I’ll not get into all the details, but this is apparently the newest cover for Charlie and the Chocolate Factory, a beloved children’s classic written by Roald Dahl, now put into Penguin’s modern classics.
I’m not really sure what they were thinking when they approved this one. Sure, Charlie and the Chocolate Factory had some spoiled brats included, but should the cover really have one of them on it? And why does she look so much like a doll? And so frightened? It seems like such a strange cover. And why is this book included in the modern classics anyway? It’s a children’s book.
There’s been much controversy about this particular cover online these past few days. For my own opinion, I think if they absolutely had to include this book in their adult classics, they should’ve at least stuck to the theme of the book. Maybe at least made the cover with a boy on it? Since Charlie is in fact the main character of the story. But no. Not quite. It’s this strange image we’re given.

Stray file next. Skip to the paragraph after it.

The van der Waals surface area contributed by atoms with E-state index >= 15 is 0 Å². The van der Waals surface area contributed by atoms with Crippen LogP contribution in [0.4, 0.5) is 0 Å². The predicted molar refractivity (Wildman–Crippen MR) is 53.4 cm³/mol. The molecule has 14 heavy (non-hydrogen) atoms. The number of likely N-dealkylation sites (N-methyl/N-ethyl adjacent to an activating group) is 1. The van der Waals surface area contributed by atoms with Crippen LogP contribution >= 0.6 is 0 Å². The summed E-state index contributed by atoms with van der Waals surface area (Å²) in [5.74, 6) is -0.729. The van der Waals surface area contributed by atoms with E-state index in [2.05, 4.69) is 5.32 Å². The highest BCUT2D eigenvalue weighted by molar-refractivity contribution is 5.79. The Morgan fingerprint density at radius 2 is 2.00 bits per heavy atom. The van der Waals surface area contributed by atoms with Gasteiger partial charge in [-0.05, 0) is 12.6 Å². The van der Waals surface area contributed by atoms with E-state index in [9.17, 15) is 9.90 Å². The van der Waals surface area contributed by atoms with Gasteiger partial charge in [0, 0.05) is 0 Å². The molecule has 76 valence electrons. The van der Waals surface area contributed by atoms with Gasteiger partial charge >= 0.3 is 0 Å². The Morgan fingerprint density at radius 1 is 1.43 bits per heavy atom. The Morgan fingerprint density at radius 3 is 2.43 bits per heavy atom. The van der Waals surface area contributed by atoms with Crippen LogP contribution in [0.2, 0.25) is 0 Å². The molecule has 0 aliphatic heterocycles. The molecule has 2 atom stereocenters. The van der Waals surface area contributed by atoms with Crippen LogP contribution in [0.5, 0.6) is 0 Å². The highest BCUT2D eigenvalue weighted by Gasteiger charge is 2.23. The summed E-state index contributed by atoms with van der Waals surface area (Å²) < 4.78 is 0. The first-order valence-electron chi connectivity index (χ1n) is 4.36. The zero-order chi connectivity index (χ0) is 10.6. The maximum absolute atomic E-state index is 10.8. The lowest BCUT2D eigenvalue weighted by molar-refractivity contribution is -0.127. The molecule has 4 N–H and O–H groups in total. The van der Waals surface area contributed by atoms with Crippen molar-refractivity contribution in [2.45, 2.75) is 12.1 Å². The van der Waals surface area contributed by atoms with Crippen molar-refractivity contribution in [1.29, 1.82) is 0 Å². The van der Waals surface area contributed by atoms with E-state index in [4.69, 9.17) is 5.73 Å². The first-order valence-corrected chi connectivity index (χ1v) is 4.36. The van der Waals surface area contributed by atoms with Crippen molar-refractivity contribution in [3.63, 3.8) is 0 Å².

I like the idea of silhouettes–of simplistic covers–and I’ve noticed there have been some of those in Penguin’s past. I decided to make one, to counter the weirdness of this cover, just for fun. I would’ve liked to see Charlie and the Chocolate Factory at least have taken a turn towards the actual child aspects of the story and not this. Because you’re not just pushing it away from children–you’re pushing it away from the older audience who grew up reading this story. This cover doesn’t remind me of anything I loved about the story as a child, and that’s all there is to it.